MSU pilots new sexual assault prevention training for local bars
More than 80 bar staff in the East Lansing area were introduced to a portion of “Active Barstander,” a new training pilot to teach sexual assault and sexual harassment prevention methods to those who work in the service industry.
The program is facilitated by Michigan State University’s Prevention, Outreach and Education Department, or POE, and is in support of an ongoing campus initiative to decrease these types of incidences from happening at MSU and in the greater East Lansing community.
Through a two-hour, interactive program, bar staff will be educated on sexual violence and harassment prevention, how to identify consensual versus abusive behaviors and how to safely intervene to prevent situations that can potentially lead to sexual violence or harassment.
“We hope to see bar staff feel comfortable and empowered to intervene if they see something happening in their work environment,” said Mariah Sloat, prevention specialist with POE. “They have a lot of power and influence to stop sexual violence.”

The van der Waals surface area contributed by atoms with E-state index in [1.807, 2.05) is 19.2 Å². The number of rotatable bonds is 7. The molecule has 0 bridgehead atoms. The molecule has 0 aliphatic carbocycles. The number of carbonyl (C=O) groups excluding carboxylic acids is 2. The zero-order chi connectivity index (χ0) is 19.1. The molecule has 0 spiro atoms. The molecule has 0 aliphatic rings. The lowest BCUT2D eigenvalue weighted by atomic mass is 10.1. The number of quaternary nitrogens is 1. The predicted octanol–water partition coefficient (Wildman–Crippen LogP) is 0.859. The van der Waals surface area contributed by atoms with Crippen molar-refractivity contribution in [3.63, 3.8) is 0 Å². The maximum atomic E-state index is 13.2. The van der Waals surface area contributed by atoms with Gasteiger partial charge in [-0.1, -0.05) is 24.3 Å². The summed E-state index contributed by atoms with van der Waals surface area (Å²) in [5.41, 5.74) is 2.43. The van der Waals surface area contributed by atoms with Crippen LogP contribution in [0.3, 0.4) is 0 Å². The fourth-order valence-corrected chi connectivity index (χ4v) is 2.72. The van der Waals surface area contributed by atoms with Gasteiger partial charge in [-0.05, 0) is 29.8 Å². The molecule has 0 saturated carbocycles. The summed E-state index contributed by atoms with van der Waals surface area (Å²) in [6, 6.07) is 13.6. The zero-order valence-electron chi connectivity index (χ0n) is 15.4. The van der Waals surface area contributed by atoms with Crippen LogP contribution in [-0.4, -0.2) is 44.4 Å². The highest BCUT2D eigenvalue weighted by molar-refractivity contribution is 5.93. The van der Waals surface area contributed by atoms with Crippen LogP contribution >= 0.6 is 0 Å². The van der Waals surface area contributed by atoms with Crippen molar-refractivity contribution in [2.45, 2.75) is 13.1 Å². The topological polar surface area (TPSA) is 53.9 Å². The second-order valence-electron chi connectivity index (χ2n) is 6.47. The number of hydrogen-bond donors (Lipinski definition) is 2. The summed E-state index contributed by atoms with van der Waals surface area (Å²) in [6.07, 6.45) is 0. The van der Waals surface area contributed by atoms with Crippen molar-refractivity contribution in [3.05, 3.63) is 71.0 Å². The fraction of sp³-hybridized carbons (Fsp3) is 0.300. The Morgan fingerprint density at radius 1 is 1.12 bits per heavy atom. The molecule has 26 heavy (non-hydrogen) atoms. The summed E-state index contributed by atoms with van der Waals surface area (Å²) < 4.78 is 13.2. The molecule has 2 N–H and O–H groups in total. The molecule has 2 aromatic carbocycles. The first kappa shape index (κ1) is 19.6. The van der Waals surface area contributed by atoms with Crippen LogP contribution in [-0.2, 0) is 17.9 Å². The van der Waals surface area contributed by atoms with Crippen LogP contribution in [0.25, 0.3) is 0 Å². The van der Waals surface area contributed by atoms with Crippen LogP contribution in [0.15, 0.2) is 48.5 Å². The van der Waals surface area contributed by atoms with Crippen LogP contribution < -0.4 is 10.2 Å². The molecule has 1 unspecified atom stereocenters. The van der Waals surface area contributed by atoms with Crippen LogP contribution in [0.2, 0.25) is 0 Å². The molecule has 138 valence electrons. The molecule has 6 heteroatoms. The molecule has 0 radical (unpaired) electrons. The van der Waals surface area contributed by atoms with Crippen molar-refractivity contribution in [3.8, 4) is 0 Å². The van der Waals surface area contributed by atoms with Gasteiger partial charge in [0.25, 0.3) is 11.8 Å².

Sloat, who designed this program, modeled it after the University of Iowa and University of Michigan’s “Raise the Bar” initiative which has expanded to include local Lyft drivers, a goal she aspires to for “Active Barstander.”
“This is truly primary prevention,” said Sloat. “People should be able to go to bars and have a good time without feeling unsafe or being harassed.”
Research conducted by the National Institute on Alcohol Abuse and Alcoholism showed that alcohol contributes to sexual assault in many different ways, often increasing the risk factors.
“Alcohol does not cause sexual assault, but the two can frequently co-occur.” said Sloat. “Perpetrators will often use alcohol as a tactic to facilitate a sexual assault. This can often begin to play out in bars with sexually aggressive behaviors.”
Establishments that complete this new training will receive an “Active Barstander” decal to display in their window as a symbol of their commitment. Bar staff who have attended the training will also receive a certificate of completion.
The invite-only full pilot program will begin this coming December with a small number of East Lansing bars. With the data gathered from the pilot, a full program is expected to launch in 2020.
POE is a part of MSU’s Office for Civil Rights and improves quality of life by educating members of the MSU campus community on sexual assault and relationship violence, eliminating violence on campus, empowering staff, faculty and students to become advocates for a non-violent community and positively effecting social change.